If some of current technical projects look unrealistic for you, it’s only what you feel. And is this statement looks too categorical for you, take a look at these examples.



No sooner said than done: predictions from the past that came true nowadays

The business man can dictate instructions from new York, and they immediately appear in his office in London or elsewhere. He can from his workplace to talk with any telephone subscriber on the globe. Inexpensive instrument, not bigger than a watch, will enable its owner to listen anywhere — on sea or land, music or song, the speech of a political leader, an eminent scholar or sermon of the priest, located at a great distance. Exactly the same can be transferred to any picture, sign, picture or text.

“The Transmission of Electric Energy Without Wires”. Electrical World, March 5, 1904. Nikola Tesla (1856–1943) Serbian-American inventor, electrical engineer, mechanical engineer, physicist, and futurist.



No sooner said than done: predictions from the past that came true nowadays

Once we have computer outlets in every home, each of them hooked up to enormous libraries where anyone can ask any question and be given answers, be given reference materials, be something you’re interested in knowing, from an early age, however silly it might seem to someone else… that’s what YOU are interested in, and you can ask, and you can find out, and you can do it in your own home, at your own speed in your own direction, in your own time… Then, everyone would enjoy learning. Nowadays, what people call learning is forced on you, and everyone is forced to learn the same thing on the same day at the same speed in class, and everyone is different.

“The Roving Mind”. Isaac Asimov (1920–1992) — American writer and professor of biochemistry at Boston University.



No sooner said than done: predictions from the past that came true nowadays

When Floyd had tired of official reports, memoranda and minutes, he would plug his foolscap-sized Newspad into the ship’s information circuit and scan the latest reports from Earth. One by one, he would conjure up the world’s major electronic papers. He knew the codes of the more important ones by heart and had no need to consult the list on the back of his pad. Switching to the display’s short-term memory, he would hold the front page while he searched the headlines and noted the items that interested him.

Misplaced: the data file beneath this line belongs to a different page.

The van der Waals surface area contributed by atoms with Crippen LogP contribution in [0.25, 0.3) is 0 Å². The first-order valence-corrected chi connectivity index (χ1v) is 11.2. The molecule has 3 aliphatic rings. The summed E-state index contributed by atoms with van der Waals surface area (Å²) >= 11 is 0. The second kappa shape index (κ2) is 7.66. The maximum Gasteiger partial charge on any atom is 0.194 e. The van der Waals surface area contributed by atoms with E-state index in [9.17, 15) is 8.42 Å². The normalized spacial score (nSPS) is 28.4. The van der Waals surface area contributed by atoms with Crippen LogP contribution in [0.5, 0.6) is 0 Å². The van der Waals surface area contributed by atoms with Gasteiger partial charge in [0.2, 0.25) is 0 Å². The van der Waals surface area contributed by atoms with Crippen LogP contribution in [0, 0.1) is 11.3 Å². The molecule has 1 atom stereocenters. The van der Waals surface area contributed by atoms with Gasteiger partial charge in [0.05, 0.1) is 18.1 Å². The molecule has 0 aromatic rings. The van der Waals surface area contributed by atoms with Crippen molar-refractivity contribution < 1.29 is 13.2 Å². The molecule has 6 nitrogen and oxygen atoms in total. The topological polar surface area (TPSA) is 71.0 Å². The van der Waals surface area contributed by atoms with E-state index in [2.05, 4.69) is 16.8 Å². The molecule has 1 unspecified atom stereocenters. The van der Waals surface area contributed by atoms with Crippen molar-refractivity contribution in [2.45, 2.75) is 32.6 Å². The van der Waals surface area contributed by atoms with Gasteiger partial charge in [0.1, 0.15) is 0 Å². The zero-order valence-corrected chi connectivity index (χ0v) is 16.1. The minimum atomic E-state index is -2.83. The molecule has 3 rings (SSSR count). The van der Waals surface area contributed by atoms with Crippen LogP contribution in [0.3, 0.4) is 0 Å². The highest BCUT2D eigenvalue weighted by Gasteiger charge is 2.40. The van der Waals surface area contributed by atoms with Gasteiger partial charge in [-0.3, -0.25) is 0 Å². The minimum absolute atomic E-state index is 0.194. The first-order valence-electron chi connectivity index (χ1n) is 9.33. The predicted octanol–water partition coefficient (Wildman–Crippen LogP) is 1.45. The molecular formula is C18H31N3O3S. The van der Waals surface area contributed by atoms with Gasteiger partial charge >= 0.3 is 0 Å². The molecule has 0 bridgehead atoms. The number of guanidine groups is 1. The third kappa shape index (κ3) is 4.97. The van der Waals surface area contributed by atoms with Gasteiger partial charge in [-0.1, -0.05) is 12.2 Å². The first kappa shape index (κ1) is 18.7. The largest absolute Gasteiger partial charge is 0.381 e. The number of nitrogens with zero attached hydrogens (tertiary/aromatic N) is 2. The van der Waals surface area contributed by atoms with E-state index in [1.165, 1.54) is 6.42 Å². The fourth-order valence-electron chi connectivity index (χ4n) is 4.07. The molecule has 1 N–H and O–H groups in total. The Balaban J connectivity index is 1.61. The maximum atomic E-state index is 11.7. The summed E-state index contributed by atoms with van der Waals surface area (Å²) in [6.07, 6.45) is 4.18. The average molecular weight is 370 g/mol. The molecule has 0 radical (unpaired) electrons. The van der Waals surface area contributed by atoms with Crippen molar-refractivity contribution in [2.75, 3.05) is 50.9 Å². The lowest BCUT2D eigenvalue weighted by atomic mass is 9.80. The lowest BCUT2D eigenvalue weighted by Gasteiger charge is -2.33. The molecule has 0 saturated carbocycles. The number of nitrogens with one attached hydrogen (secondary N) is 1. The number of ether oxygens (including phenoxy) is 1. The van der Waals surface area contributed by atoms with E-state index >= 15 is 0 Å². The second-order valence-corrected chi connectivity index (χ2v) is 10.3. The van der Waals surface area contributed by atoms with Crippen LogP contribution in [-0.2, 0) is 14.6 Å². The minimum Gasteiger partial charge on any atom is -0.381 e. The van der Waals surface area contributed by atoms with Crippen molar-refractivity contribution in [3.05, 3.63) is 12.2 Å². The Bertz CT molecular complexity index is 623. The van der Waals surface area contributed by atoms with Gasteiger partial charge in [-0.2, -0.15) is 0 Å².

Each had its own two-digit reference. When he punched that, a postage-sized rectangle would expand till it neatly filled the screen and he could read it with comfort. When he finished he could flash back to the complete page and select a new subject for detailed examination.

“2001: A Space Odyssey”. Sir Arthur Charles Clarke (1917–2008) — British science fiction writer, science writer and futurist.



No sooner said than done: predictions from the past that came true nowadays

Photographs will be telegraphed from any distance. If there be a battle in China a hundred years hence, snapshots of its most striking events will be published in the newspapers an hour later. Even today, photographs are being telegraphed over short distances. Photographs will reproduce all of Nature’s colors.

Man will See Around the World. American audiences in their theatres will view upon huge curtains before them the coronations of kings in Europe or the progress of battles in the Orient. The instrument bringing these distant scenes to the very doors of people will be connected with a giant telephone apparatus transmitting each incidental sound in its appropriate place. The lips of a remote actor or singer will be heard to utter words or music when seen to move.

Hot or cold air will be turned on from spigots to regulate the temperature of a house as we now turn on hot or cold water from spigots to regulate the temperature of the bath. Homes will have no chimneys, because no smoke will be created within their walls.

1900, Ladies’ Home Journal. John Elfreth Watkins (1852–1903) — American engineer.



No sooner said than done: predictions from the past that came true nowadays

Stepping to the Telephot on the side of the wall, he pressed a group of buttons and in a few minutes the faceplate of the Telephot became luminous, revealing the face of a clean-shaven man about thirty, a pleasant but serious face.

As soon as he recognized the face of Ralph in his own Telephot, he smiled and said, “Hello, Ralph”. “Hello, Edward. I wanted to ask you if you could come over to the laboratory tomorrow morning. I have something unusually interesting to show you. Look!”

He stepped to one side of his instrument so that his friend could see the apparatus on the table about ten feet from the Telephot faceplate.

“Ralph 124C 41+”. Hugo Gernsback (1884–1967) — American inventor, writer, editor, and magazine publisher, best known for publications including the first science fiction magazine.